4 Nasal Changes That Cause Sinus Infections

Sinusitis occurs when the sinuses, cavities in your skull that are lined with tissue, become blocked or inflamed. The sinus cavities create mucous on a continual basis. Under normal circumstances, mucus from the sinuses drains into the nasal passageways or into the back of the throat.

When the sinus cavities are cut off from air and are unable to drain, an environment in which germs can grow and thrive is created. In many cases, especially those of acute sinusitis, the blockage is caused by swelling of nasal tissues and excess or thick mucus.

Acute sinusitis lasts four weeks or less. Chronic sinusitis lasts three months or more. Sometimes chronic sinusitis is not caused by mucus but by tissue that blocks off the sinus cavities and prevents them from draining. This might occur because:

  • Tissue is abnormally enlarged.
  • There is scar tissue in the sinuses or nasal passageways from surgery or injury.
  • Abnormal growths such as polyps are present.
  • An individual's inherited anatomy makes it difficult for the sinuses to drain,

When tissue blocks the sinuses it often results in chronic sinusitis rather than acute sinusitis and usually requires surgery to treat.

A woman suffering from sinus pain

Enlarged Tissues

Structures can directly interfere with normal drainage of the sinus cavities. Also, because the back of the throat, the nose, sinuses, and ears are all connected, some conditions, for example, ear infections or fluid in the ear, can be related to sinusitis. It is not uncommon for structures such as the adenoids or turbinates to become enlarged and contribute to sinusitis and other ear, nose, or throat problems.

When the adenoids become enlarged, they not only block the sinuses but often prevent the eustachian tube from draining as well. This can lead to ear infections or fluid in the ear. In this case, an adenoidectomy may be necessary to resolve ear and sinus issues.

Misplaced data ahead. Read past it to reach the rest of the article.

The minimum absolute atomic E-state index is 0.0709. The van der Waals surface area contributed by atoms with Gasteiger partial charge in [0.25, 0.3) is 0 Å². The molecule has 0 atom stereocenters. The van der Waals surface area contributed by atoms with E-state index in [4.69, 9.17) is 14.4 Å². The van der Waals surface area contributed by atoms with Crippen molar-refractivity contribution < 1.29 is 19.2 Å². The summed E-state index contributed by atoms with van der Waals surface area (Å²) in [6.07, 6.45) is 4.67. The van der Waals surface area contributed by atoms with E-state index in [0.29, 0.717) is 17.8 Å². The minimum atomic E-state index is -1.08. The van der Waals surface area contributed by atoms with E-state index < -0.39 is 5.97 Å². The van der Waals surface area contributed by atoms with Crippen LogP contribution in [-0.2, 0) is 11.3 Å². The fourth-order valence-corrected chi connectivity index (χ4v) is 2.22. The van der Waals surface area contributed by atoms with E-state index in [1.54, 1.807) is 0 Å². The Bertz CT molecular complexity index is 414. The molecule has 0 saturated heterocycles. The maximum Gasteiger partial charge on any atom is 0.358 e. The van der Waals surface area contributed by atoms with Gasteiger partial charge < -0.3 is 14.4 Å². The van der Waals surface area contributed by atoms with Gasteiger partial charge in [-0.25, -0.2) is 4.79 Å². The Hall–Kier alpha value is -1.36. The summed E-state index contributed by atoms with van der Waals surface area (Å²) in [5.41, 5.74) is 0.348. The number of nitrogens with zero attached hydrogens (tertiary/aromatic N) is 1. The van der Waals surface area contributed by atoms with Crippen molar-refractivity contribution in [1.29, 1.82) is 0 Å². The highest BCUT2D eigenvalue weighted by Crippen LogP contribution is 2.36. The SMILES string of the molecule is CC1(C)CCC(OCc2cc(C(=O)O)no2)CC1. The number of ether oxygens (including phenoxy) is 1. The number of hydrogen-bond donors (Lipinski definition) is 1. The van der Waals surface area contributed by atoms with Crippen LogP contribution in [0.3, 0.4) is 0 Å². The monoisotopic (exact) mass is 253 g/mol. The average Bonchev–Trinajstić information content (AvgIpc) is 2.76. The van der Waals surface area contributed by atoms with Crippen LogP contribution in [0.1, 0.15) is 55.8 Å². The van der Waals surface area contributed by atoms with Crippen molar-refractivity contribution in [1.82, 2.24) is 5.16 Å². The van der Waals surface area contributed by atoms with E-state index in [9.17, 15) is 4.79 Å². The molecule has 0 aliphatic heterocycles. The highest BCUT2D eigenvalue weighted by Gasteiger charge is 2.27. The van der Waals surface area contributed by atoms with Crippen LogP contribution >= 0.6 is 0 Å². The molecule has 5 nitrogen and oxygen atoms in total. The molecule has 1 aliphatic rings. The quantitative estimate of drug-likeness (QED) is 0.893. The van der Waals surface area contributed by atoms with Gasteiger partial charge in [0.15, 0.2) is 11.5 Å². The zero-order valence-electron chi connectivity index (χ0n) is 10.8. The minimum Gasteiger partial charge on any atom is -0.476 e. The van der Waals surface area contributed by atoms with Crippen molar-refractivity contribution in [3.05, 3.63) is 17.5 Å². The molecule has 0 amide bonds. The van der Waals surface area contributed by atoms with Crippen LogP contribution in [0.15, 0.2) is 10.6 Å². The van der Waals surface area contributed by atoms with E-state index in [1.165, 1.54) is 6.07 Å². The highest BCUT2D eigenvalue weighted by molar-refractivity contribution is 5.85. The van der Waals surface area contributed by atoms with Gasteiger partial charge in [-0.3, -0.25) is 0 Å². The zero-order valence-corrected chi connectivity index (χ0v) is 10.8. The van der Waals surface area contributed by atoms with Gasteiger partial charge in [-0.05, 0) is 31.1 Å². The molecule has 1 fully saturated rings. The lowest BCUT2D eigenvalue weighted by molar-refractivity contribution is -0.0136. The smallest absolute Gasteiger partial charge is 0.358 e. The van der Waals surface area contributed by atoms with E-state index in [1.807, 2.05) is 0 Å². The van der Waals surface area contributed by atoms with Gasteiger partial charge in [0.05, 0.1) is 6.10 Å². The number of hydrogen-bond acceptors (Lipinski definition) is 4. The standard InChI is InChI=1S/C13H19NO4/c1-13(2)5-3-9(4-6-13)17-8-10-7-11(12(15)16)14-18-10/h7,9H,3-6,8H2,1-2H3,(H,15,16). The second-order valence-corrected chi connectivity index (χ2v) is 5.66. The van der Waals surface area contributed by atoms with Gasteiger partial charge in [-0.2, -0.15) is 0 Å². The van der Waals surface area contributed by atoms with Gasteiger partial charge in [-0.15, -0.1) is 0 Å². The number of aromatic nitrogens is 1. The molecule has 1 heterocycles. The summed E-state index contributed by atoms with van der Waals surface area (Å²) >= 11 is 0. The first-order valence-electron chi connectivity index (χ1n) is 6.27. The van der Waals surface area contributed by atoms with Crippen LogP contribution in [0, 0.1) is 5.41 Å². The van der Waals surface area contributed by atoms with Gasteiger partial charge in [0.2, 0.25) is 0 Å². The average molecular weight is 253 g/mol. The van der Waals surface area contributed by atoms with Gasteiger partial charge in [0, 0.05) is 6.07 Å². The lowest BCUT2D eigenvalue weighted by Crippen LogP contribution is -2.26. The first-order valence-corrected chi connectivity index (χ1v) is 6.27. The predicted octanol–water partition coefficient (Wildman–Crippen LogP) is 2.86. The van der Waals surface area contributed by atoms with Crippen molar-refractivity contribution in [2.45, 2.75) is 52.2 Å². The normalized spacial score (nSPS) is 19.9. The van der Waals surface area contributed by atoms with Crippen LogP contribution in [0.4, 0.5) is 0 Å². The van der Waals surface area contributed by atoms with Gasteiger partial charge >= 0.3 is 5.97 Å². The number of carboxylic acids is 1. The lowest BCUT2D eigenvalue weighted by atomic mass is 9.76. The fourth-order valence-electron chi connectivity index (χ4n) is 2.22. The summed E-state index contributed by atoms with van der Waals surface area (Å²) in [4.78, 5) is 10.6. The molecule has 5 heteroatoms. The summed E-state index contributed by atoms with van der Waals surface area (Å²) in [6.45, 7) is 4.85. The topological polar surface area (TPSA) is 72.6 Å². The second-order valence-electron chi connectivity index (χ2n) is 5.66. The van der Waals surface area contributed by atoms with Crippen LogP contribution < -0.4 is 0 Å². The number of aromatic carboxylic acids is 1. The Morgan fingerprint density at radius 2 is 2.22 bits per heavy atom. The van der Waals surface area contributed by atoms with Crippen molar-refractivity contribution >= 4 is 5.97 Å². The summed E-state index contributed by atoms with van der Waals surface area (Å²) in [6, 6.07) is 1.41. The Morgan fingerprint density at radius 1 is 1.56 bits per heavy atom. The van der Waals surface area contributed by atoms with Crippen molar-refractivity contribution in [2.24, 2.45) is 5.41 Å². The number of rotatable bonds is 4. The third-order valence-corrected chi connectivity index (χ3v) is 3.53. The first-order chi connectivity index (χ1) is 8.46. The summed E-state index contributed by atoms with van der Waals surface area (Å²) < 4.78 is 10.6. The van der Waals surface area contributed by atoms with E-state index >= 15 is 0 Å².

The turbinates are part of the nasal passageways and work to warm and humidify the air we breathe. They can become enlarged and may need to be treated with medication or sometimes may need to be surgically reduced. Some people develop an air pocket in their middle turbinate called a concha bullosa, which can predispose them to sinus problems. Repairing the turbinates requires surgery.

Abnormal Growths

Nasal polyps can contribute to the development of sinusitis. Nasal polyps are masses of tissue that grow inside the nose and sometimes even in the sinuses. They are not cancerous and usually occur from inflammation. Some causes of inflammation are allergies or asthma, and ironically, sinusitis. Nasal polyps are usually surgically removed if they do not respond to medication.

Certain types of cancer may also cause growths that block the sinuses. However, this is rarer than other types of growths.

Deviated Septum

The septum consists of a piece of cartilage in the front and a bone in the rear that divides the nostrils. It's normally centered (or close to centered) but can be deviated to one side through birth defects or injuries such as a broken nose. People with a deviated septum are more likely to develop sinusitis. The maxillary sinuses are often involved. A septoplasty is a surgery where damaged portions of the septum are repaired and then the septum is realigned.


Inherited anatomical differences can make some people more prone to developing sinusitis. For example, petite facial features can cramp structures in the face and make it more difficult for the sinuses to drain. This occurs more often in children who naturally have smaller sinuses and nasal passageways. Certain birth defects or genetic syndromes that affect facial structures, for example, cleft palate and Down syndrome, can also increase the risk of sinusitis.

It's not uncommon for several of the above-mentioned conditions to occur simultaneously. In the United States, these structural abnormalities can often be fixed at the same time in a same-day surgery setting.

4 Sources
Verywell Health uses only high-quality sources, including peer-reviewed studies, to support the facts within our articles. Read our editorial process to learn more about how we fact-check and keep our content accurate, reliable, and trustworthy.
  1. Battisti AS, Pangia J. Sinusitis. StatPearls.

  2. American College of Allergy, Asthma and Immunology. Sinus infection.

  3. Naclerio RM, Bachert C, Baraniuk JN. Pathophysiology of nasal congestionInt J Gen Med. 2010;3:47–57. doi:10.2147/ijgm.s8088

  4. Scheithauer MO. Surgery of the turbinates and "empty nose" syndromeGMS Curr Top Otorhinolaryngol Head Neck Surg. 2010;9:Doc03. doi:10.3205/cto000067

By Kristin Hayes, RN
Kristin Hayes, RN, is a registered nurse specializing in ear, nose, and throat disorders for both adults and children.